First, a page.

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US Senate set 'to pass' START pact
Debate ends on proposed US anti-nuclear deal with Russia, will now go to vote in Senate.
Last Modified: 22 Dec 2010 01:56 GMT
Senator John Kerry cautioned that the pact's approval was not yet secured [AFP]

The proposed US deal with Russia on capping nuclear arms has secured enough votes to be put up for approval in the Senate this week.

A procedural vote to stop the debate on the New START treaty was passed on Tuesday with the exact number - 67 - needed to pass.

The treaty, which has been one of the priorities of Barack Obama, the president, will now be voted on on Wednesday.

Republican votes

The Start treaty

 US and Russia limited to 1,550 warheads within seven years from start of treaty

 Limit is 74 per cent lower than the 1991 Start Treaty and 30 per cent lower than the warhead limit of 2002 Moscow Treaty

 Also limits number of deployed and non-deployed ICBM launchers, SLBM launchers and heavy bomber equipped for nuclear armaments to 800

 A separate limit of 700 deployed ICBMs, deployed SLBMs and deployed heavy bombers equipped for nuclear armaments

 New measures include on-site inspections, exhibitions and data exchanges

 The Treaty's terms last for 10 years, unless superseded by a subsequent agreement

Source: The White House

"This treaty will make America safer and restore our leadership in global efforts to stop nuclear proliferation," Harry Reid, the Senate Democratic leader, said.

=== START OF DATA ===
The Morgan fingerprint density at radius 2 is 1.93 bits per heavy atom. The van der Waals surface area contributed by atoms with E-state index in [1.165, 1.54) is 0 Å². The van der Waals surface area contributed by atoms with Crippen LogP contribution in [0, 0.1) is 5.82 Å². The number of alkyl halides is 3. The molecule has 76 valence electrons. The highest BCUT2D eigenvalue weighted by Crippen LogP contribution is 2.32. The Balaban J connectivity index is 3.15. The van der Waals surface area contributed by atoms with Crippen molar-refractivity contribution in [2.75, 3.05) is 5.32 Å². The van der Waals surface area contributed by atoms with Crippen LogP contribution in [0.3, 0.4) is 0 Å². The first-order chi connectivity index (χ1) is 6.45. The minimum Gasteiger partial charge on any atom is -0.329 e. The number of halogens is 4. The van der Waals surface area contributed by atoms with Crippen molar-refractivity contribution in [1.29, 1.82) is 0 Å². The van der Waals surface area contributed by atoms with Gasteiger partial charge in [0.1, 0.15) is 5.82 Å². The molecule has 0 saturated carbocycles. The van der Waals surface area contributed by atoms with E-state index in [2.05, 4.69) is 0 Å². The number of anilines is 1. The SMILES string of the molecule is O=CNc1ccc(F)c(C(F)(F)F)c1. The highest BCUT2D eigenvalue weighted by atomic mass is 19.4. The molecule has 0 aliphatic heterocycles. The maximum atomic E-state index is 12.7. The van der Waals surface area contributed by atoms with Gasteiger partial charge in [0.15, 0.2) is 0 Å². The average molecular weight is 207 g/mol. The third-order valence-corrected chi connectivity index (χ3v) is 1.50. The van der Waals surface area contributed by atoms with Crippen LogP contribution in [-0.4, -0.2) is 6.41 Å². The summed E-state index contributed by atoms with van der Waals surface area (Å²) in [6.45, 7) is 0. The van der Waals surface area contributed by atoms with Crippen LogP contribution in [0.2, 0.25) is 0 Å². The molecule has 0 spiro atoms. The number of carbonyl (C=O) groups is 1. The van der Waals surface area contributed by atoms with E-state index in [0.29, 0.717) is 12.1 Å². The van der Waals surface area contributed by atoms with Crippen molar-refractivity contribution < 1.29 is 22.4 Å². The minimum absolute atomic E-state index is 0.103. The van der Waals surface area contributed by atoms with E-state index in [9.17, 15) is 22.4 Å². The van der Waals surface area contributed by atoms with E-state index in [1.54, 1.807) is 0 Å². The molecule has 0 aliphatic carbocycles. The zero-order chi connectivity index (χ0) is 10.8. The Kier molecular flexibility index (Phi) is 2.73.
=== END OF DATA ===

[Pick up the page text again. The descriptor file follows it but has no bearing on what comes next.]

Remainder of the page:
However, John Kerry, a Democratic senator who led the floor debate as chairman of the Foreign Relations Committee, cautioned: "This is not over. We have to count every vote."

Democrats needed Republican support to win the vote, and need at least two-thirds of the Senate for the treaty to pass. At least 12 Republicans have said that they will approve the deal.

The treaty is set to reign in Russian and US nuclear arsenals, but needs parliamentary approval in both nations.

Legislators must agree that it will correspond with their national interests, and on Monday Obama made efforts to convince reluctant Republican senators to support it.

Obama lobbied senators by phone to ratify the treaty before January, when five additional Republicans take their elected seats in the Senate, which would further endanger the support of the pact.

Its ratification would be a boost for Obama, particularly as he has faced significant criticism at home on the economy and on health care reform that many see as watered down.

The New START deal would cap nuclear weapons and restart weapons inspections.

Republicans opposing the treaty say the pact would limit US efforts to develop systems like those it plans to deploy in Europe to defend against any limited missile attacks from Iran or North Korea.

Source:
Agencies
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